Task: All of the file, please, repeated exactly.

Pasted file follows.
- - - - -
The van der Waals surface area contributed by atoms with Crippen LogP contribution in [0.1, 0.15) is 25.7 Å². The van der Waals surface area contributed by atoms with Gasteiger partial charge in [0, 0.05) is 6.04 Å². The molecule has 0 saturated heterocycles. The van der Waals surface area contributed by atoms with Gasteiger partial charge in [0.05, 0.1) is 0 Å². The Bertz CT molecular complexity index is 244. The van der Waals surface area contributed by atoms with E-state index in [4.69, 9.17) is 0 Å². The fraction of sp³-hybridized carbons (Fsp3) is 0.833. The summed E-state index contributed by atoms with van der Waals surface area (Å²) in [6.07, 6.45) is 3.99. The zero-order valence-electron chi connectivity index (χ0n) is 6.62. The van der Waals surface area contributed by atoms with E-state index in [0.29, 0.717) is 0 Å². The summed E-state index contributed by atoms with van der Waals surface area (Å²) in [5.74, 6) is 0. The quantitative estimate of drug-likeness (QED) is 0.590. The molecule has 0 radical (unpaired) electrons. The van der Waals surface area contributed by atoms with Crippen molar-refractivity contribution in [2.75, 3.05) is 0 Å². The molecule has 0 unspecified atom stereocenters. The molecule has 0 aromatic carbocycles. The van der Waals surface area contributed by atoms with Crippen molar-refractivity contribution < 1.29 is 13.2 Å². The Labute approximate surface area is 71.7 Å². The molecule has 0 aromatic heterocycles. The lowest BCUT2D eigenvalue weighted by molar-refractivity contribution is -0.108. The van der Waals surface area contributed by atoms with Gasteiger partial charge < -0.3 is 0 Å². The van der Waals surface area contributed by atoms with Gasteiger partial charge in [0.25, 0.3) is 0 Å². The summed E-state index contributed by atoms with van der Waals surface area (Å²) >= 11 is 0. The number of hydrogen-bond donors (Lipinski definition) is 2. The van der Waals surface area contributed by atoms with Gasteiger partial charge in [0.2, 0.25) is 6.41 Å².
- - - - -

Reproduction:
The van der Waals surface area contributed by atoms with Crippen LogP contribution in [0.1, 0.15) is 25.7 Å². The van der Waals surface area contributed by atoms with Gasteiger partial charge in [0, 0.05) is 6.04 Å². The molecule has 0 saturated heterocycles. The van der Waals surface area contributed by atoms with Gasteiger partial charge in [0.05, 0.1) is 0 Å². The Bertz CT molecular complexity index is 244. The van der Waals surface area contributed by atoms with E-state index in [4.69, 9.17) is 0 Å². The fraction of sp³-hybridized carbons (Fsp3) is 0.833. The summed E-state index contributed by atoms with van der Waals surface area (Å²) in [6.07, 6.45) is 3.99. The zero-order valence-electron chi connectivity index (χ0n) is 6.62. The van der Waals surface area contributed by atoms with E-state index in [0.29, 0.717) is 0 Å². The summed E-state index contributed by atoms with van der Waals surface area (Å²) in [5.74, 6) is 0. The quantitative estimate of drug-likeness (QED) is 0.590. The molecule has 0 radical (unpaired) electrons. The van der Waals surface area contributed by atoms with Crippen molar-refractivity contribution in [2.75, 3.05) is 0 Å². The molecule has 0 unspecified atom stereocenters. The molecule has 0 aromatic carbocycles. The van der Waals surface area contributed by atoms with Crippen molar-refractivity contribution < 1.29 is 13.2 Å². The Labute approximate surface area is 71.7 Å². The molecule has 0 aromatic heterocycles. The lowest BCUT2D eigenvalue weighted by molar-refractivity contribution is -0.108. The van der Waals surface area contributed by atoms with Gasteiger partial charge < -0.3 is 0 Å². The van der Waals surface area contributed by atoms with Gasteiger partial charge in [0.25, 0.3) is 0 Å². The summed E-state index contributed by atoms with van der Waals surface area (Å²) >= 11 is 0. The number of hydrogen-bond donors (Lipinski definition) is 2. The van der Waals surface area contributed by atoms with Gasteiger partial charge in [0.2, 0.25) is 6.41 Å².